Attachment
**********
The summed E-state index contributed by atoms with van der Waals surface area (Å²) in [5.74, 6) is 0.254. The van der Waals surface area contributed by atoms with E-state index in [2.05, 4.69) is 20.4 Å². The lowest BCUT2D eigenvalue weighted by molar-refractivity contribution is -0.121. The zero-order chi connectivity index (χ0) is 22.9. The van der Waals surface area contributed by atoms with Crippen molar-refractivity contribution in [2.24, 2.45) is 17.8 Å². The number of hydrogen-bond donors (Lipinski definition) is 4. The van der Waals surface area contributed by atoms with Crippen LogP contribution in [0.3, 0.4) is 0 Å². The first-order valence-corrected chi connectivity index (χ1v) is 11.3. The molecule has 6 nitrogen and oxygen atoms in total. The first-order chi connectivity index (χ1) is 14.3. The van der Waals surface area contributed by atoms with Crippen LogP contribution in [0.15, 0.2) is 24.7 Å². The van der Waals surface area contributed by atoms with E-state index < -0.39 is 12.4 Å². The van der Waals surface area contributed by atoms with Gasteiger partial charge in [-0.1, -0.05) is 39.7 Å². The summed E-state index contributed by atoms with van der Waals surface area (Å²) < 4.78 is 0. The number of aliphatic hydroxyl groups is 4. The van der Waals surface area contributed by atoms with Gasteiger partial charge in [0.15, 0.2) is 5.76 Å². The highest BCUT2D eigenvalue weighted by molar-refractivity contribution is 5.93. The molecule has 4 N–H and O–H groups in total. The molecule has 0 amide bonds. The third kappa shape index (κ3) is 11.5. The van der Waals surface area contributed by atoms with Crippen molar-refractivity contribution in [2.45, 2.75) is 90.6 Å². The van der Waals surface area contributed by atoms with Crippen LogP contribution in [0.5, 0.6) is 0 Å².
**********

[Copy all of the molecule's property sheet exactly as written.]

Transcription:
The summed E-state index contributed by atoms with van der Waals surface area (Å²) in [5.74, 6) is 0.254. The van der Waals surface area contributed by atoms with E-state index in [2.05, 4.69) is 20.4 Å². The lowest BCUT2D eigenvalue weighted by molar-refractivity contribution is -0.121. The zero-order chi connectivity index (χ0) is 22.9. The van der Waals surface area contributed by atoms with Crippen molar-refractivity contribution in [2.24, 2.45) is 17.8 Å². The number of hydrogen-bond donors (Lipinski definition) is 4. The van der Waals surface area contributed by atoms with Crippen LogP contribution in [0.3, 0.4) is 0 Å². The first-order valence-corrected chi connectivity index (χ1v) is 11.3. The molecule has 6 nitrogen and oxygen atoms in total. The first-order chi connectivity index (χ1) is 14.3. The van der Waals surface area contributed by atoms with Crippen LogP contribution in [0.15, 0.2) is 24.7 Å². The van der Waals surface area contributed by atoms with E-state index < -0.39 is 12.4 Å². The van der Waals surface area contributed by atoms with Gasteiger partial charge in [-0.1, -0.05) is 39.7 Å². The summed E-state index contributed by atoms with van der Waals surface area (Å²) < 4.78 is 0. The number of aliphatic hydroxyl groups is 4. The van der Waals surface area contributed by atoms with Gasteiger partial charge in [0.15, 0.2) is 5.76 Å². The highest BCUT2D eigenvalue weighted by molar-refractivity contribution is 5.93. The molecule has 4 N–H and O–H groups in total. The molecule has 0 amide bonds. The third kappa shape index (κ3) is 11.5. The van der Waals surface area contributed by atoms with Crippen molar-refractivity contribution in [2.45, 2.75) is 90.6 Å². The van der Waals surface area contributed by atoms with Crippen LogP contribution in [0.5, 0.6) is 0 Å².